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The Poets and Poetry of America: With an Historical Introduction
Rufus Wilmot Griswold
Obegränsad förhandsgranskning - 1842
appeared bear beauty beneath bird blue born breast breath bright brow clouds cold comes dark dead death deep died dream early earth face fair fall fear feel fire flowers friends gaze gentle give glory glow gone grace grave green hand hath head hear heart heaven hills hope hour Italy land leaves light lips living lonely look lost meet mind morning mountain nature never night o'er once pass poems poet published rest rise roll rose round scene shade shore side silent sing sleep smile soft song soon soul sound spirit spring stand stars stream summer sweet tears tell thee thine things thou thought tree turn voice waters wave wild wind wings woods young youth
Sida 477 - thing of evil! prophet still, if bird or devil! By that Heaven that bends above us, by that God we both adore, Tell this soul with sorrow laden if, within the distant Aidenn, It shall clasp a sainted maiden whom the angels name Lenore: Clasp a rare and radiant maiden whom the angels name Lenore!
Sida 218 - They fought, like brave men, long and well ; They piled that ground with Moslem slain; They conquered— but Bozzaris fell, Bleeding at every vein. His few surviving comrades saw His smile when rang their proud hurrah, And the red field was won; Then saw in death his eyelids close, Calmly, as to a night's repose, Like flowers at set of sun.
Sida 210 - The milky baldric of the skies, And striped its pure celestial white With streakings of the morning light; Then from his mansion in the sun She called her eagle bearer down.
Sida 172 - Or lose thyself in the continuous woods Where rolls the Oregon, and hears no sound, Save his own dashings — yet — the dead are there. And millions in those solitudes, since first The flight of years began, have laid them down In their last sleep — the dead reign there alone.
Sida 300 - IN May, when sea-winds pierced our solitudes, I found the fresh Rhodora in the woods, Spreading its leafless blooms in a damp nook, To please the desert and the sluggish brook. The purple petals fallen in the pool Made the black water with their beauty gay; Here might the red-bird come his plumes to cool, And court the flower that cheapens his array. Rhodora! if the sages ask thee why This charm is wasted on the earth and sky, Tell them, dear, that, if eyes were made for seeing, Then beauty is its...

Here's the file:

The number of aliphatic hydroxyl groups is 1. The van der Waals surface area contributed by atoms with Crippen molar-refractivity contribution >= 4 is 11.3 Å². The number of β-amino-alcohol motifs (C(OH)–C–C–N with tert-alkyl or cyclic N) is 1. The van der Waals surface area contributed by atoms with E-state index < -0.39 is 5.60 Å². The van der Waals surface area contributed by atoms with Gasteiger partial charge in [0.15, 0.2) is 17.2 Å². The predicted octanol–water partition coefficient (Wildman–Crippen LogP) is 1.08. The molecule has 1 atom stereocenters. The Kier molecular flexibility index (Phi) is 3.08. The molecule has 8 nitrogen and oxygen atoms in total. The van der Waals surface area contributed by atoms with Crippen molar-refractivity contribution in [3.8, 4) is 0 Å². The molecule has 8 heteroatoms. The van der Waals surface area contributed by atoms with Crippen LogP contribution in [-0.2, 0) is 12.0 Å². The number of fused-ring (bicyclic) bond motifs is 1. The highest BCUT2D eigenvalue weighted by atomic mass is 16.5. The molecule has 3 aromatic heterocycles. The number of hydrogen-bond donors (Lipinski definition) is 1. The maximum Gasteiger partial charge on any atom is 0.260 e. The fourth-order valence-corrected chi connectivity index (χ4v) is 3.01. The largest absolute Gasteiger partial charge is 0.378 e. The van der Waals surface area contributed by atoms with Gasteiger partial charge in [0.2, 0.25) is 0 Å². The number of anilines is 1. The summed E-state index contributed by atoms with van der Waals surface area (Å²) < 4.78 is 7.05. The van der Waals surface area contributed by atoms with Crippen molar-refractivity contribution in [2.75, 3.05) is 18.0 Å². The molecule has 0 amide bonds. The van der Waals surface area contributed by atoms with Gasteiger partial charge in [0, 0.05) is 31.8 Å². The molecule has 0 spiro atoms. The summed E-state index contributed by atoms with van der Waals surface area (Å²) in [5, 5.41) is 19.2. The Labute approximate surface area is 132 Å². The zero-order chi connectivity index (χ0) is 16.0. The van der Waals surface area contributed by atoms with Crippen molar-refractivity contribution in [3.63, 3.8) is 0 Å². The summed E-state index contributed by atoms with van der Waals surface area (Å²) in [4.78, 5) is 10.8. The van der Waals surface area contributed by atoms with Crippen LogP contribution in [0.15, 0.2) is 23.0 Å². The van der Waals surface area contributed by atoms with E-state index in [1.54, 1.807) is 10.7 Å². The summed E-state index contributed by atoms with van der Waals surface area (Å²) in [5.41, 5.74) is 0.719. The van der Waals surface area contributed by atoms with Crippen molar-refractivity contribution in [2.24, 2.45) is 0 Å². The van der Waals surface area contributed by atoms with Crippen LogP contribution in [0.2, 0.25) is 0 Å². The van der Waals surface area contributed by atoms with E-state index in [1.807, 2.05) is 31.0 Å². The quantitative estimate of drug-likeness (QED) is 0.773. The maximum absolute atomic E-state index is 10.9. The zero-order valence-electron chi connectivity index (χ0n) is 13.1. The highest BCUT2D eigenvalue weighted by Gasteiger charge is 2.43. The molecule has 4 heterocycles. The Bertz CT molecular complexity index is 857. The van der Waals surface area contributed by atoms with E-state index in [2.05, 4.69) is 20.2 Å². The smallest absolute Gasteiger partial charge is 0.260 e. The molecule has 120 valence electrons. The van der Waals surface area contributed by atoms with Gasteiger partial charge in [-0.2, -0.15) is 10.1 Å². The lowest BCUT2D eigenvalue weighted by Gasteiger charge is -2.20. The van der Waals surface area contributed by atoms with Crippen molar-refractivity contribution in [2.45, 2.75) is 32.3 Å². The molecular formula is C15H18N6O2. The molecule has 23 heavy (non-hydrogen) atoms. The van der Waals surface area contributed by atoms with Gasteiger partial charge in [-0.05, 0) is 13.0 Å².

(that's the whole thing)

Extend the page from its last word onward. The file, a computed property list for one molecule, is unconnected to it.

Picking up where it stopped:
Sida 477 - tis a gala night Within the lonesome latter years! An angel throng, bewinged, bedight In veils, and drowned in tears, Sit in a theatre, to see A play of hopes and fears, While the orchestra breathes fitfully The music of the spheres. Mimes, in the form of God on high, Mutter and mumble low, And hither and thither fly — Mere puppets they, who come and go At bidding of vast formless things That shift the scenery to and fro, Flapping from out their condor wings Invisible Woe!
Sida 478 - But evil things, in robes of sorrow, Assailed the monarch's high estate, (Ah, let us mourn, for never morrow Shall dawn upon him desolate!) And round about his home the glory That blushed and bloomed, Is but a dim-remembered story Of the old time entombed.
Sida 210 - Sweeps darkly round the bellied sail, And frighted waves rush wildly back Before the broadside's reeling rack, Ea'ch dying wanderer of the sea Shall look at once to heaven and thee, And smile to see thy splendors fly In triumph o'er his closing eye.
Sida 82 - As dry leaves that before the wild hurricane fly, When they meet with an obstacle, mount to the sky, So up to the house-top the coursers they flew, With the sleigh full of toys, — and St. Nicholas too. And then in a twinkling I heard on the roof The prancing and pawing of each little hoof. As I drew in my head and was turning around, Down the chimney St. Nicholas came with a bound. He was dressed all in fur from his head to his foot, And his clothes...